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Heart Disease: Understand the Difference between Truth and Myth, Part II

by: Dr. David Jockers

(NaturalNews) It is known today that cholesterol itself does not cause heart disease. Free radicals that interact with cholesterol molecules cause them to oxidize. It is oxidized cholesterol that causes major problems within the vasculature of the body.

When inflammatory pathways are elevated it decreases the anti-oxidant protection around the cholesterol molecules. Without this protective wall of anti-oxidants the cholesterol molecules are easily oxidized and blood vessels are damaged.

Increasing evidence has revealed that the concentration and size of the LDL particles more powerfully relates to the degree of atherosclerosis progression than the concentration of cholesterol contained within all the LDL particles. One may have very high levels of LDL particles yet still have a low risk of atherosclerosis. This is due to the anti-oxidant protection around the LDL particles.

Pattern A lipid profile consists of larger and more buoyant LDL particles. These larger particles carry a high volume of the antioxidant Vitamin E which helps to fend off free radicals. They pose only a very small chance of being oxidized while traveling through the circulatory system. Due to the anti-oxidant protection this is a very healthy blood lipid panel.
Typical Pattern A lab findings: LDL: Anywhere from low-normal-high
HDL: Normal
Triglycerides: Normal (should be under 70)

Pattern B lipid profile consists of small LDL particles. The particles carry less fat-soluble antioxidants such as Vitamin E. This increases the likelihood of oxidation by free radicals. Due to their lesser size they also pose a major threat of slipping into the endothelial wall. Once they slip into the endothelial wall there is high probability they will become oxidized and damage the vessel. Regardless of the total number of LDL particles this is a very dangerous blood lipid panel.
Typical Pattern B lab findings: LDL: Anywhere from low-normal-high
HDL: Low
Triglycerides: High

Pattern B lipid profile is strongly linked to poor diet and blood sugar control. A diet high in refined fats and sugars and low in anti-oxidants and good fats is the typical culprit.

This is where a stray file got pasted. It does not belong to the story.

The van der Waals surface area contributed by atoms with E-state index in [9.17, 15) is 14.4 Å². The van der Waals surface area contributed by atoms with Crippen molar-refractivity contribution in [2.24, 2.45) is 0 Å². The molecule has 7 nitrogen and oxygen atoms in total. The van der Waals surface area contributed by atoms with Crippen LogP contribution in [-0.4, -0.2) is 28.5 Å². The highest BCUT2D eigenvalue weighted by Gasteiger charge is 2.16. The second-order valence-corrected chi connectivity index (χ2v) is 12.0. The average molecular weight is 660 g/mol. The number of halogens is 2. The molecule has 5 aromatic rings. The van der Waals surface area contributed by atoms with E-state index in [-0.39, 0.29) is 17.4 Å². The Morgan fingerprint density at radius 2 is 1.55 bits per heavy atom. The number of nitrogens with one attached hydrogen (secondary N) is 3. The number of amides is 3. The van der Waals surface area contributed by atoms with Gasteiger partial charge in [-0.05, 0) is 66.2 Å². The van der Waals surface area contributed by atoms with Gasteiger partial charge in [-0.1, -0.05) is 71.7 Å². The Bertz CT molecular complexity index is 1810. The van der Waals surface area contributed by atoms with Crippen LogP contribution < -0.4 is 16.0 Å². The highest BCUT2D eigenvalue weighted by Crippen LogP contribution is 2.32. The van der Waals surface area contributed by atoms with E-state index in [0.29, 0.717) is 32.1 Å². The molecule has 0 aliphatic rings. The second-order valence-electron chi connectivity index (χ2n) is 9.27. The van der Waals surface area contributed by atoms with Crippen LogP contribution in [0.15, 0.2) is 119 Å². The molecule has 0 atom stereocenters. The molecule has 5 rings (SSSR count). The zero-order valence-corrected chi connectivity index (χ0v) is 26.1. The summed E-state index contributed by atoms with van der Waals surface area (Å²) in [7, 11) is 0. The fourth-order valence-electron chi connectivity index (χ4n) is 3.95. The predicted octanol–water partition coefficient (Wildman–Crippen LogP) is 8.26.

Trans-fats and high omega 6 fats (vegetable oils and grain-fed meat) cause a rampant increase in prostaglandin E2 and other inflammatory mediators. A diet high in these anti-nutrients causes massive amounts of free radicals to be produced and significant tissue damage to occur.

Healthy fats like the saturated fats common to coconut oil & grass-fed animal products have been shown to increase HDL and enhance Pattern A lipoprotein function. Additionally, good fats such as EPA/DHA within fish/krill oil and Omega 9 fats common to olive oil, avocados, and almonds play a significant role in lipoprotein function.

Sugar consumption causes a very quick increase in blood sugar. When blood sugar rises quickly the pancreas pumps out massive amounts of insulin to clear the sugar out of the bloodstream. High circulating insulin increases the inflammatory pathways. High insulin also triggers triglyceride and cholesterol formation while draining the system of its anti-oxidant protection.

High Fructose Corn Syrup (HFCS) immediately stimulates lipogenesis (fat generation) by turning into activated glycerol (G-3-P). This provides the very backbone for triglyceride formation. The fatty acids created during fructose metabolism accumulate as fat droplets in your liver and skeletal muscle tissues. Over time this causing insulin resistance and non-alcoholic fatty liver disease (NAFLD).

The metabolism of fructose by your liver creates a long list of waste products, toxins, and free radicals. These free radicals steal anti-oxidants from our system and damage tissues in a process called glycation. Glycation accelerates the aging process and dramatically decreases our overall health and well-being.

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